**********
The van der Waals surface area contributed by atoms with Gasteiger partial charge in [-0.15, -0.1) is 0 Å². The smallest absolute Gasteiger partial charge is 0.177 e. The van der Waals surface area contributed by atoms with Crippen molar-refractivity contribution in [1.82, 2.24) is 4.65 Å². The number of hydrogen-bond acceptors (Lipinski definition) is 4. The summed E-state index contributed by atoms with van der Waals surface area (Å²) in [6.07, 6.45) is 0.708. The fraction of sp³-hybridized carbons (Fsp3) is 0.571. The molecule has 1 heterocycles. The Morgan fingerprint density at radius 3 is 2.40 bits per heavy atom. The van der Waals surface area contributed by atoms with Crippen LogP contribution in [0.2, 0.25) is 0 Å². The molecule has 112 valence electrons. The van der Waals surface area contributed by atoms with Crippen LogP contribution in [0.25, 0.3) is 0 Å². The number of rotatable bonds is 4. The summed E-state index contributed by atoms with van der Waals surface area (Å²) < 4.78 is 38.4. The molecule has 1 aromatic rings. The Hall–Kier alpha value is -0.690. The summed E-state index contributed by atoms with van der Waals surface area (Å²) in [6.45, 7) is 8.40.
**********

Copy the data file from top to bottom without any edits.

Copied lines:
The van der Waals surface area contributed by atoms with Gasteiger partial charge in [-0.15, -0.1) is 0 Å². The smallest absolute Gasteiger partial charge is 0.177 e. The van der Waals surface area contributed by atoms with Crippen molar-refractivity contribution in [1.82, 2.24) is 4.65 Å². The number of hydrogen-bond acceptors (Lipinski definition) is 4. The summed E-state index contributed by atoms with van der Waals surface area (Å²) in [6.07, 6.45) is 0.708. The fraction of sp³-hybridized carbons (Fsp3) is 0.571. The molecule has 1 heterocycles. The Morgan fingerprint density at radius 3 is 2.40 bits per heavy atom. The van der Waals surface area contributed by atoms with Crippen LogP contribution in [0.2, 0.25) is 0 Å². The molecule has 112 valence electrons. The van der Waals surface area contributed by atoms with Crippen LogP contribution in [0.25, 0.3) is 0 Å². The number of rotatable bonds is 4. The summed E-state index contributed by atoms with van der Waals surface area (Å²) < 4.78 is 38.4. The molecule has 1 aromatic rings. The Hall–Kier alpha value is -0.690. The summed E-state index contributed by atoms with van der Waals surface area (Å²) in [6.45, 7) is 8.40.